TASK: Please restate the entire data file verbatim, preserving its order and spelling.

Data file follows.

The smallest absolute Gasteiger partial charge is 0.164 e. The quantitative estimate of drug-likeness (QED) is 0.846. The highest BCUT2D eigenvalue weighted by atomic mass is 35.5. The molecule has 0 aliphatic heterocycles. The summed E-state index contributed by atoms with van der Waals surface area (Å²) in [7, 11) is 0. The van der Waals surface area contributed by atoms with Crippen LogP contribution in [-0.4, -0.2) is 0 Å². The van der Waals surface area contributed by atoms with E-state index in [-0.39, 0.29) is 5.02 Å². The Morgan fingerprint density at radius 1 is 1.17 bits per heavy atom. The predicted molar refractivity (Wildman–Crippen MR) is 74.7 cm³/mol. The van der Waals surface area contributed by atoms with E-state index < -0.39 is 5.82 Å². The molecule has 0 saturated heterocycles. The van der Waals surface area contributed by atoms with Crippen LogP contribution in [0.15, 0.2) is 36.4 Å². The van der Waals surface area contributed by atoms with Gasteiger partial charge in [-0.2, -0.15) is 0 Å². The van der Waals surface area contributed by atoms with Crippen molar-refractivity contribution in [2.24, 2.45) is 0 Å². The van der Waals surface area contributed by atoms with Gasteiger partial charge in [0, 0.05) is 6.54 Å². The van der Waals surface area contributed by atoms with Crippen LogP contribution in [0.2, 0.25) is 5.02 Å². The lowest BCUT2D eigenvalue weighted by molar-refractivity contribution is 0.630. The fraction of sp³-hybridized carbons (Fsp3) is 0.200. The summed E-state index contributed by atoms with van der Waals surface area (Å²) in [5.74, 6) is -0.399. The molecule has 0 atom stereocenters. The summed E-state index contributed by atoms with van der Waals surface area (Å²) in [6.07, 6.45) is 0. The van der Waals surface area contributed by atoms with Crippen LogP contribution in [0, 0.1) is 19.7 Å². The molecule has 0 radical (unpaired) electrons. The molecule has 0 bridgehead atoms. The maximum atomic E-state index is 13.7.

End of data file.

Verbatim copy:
The smallest absolute Gasteiger partial charge is 0.164 e. The quantitative estimate of drug-likeness (QED) is 0.846. The highest BCUT2D eigenvalue weighted by atomic mass is 35.5. The molecule has 0 aliphatic heterocycles. The summed E-state index contributed by atoms with van der Waals surface area (Å²) in [7, 11) is 0. The van der Waals surface area contributed by atoms with Crippen LogP contribution in [-0.4, -0.2) is 0 Å². The van der Waals surface area contributed by atoms with E-state index in [-0.39, 0.29) is 5.02 Å². The Morgan fingerprint density at radius 1 is 1.17 bits per heavy atom. The predicted molar refractivity (Wildman–Crippen MR) is 74.7 cm³/mol. The van der Waals surface area contributed by atoms with E-state index < -0.39 is 5.82 Å². The molecule has 0 saturated heterocycles. The van der Waals surface area contributed by atoms with Crippen LogP contribution in [0.15, 0.2) is 36.4 Å². The van der Waals surface area contributed by atoms with Gasteiger partial charge in [-0.2, -0.15) is 0 Å². The van der Waals surface area contributed by atoms with Crippen molar-refractivity contribution in [2.24, 2.45) is 0 Å². The van der Waals surface area contributed by atoms with Gasteiger partial charge in [0, 0.05) is 6.54 Å². The van der Waals surface area contributed by atoms with Crippen LogP contribution in [0.2, 0.25) is 5.02 Å². The lowest BCUT2D eigenvalue weighted by molar-refractivity contribution is 0.630. The fraction of sp³-hybridized carbons (Fsp3) is 0.200. The summed E-state index contributed by atoms with van der Waals surface area (Å²) in [5.74, 6) is -0.399. The molecule has 0 atom stereocenters. The summed E-state index contributed by atoms with van der Waals surface area (Å²) in [6.07, 6.45) is 0. The van der Waals surface area contributed by atoms with Crippen LogP contribution in [0, 0.1) is 19.7 Å². The molecule has 0 radical (unpaired) electrons. The molecule has 0 bridgehead atoms. The maximum atomic E-state index is 13.7.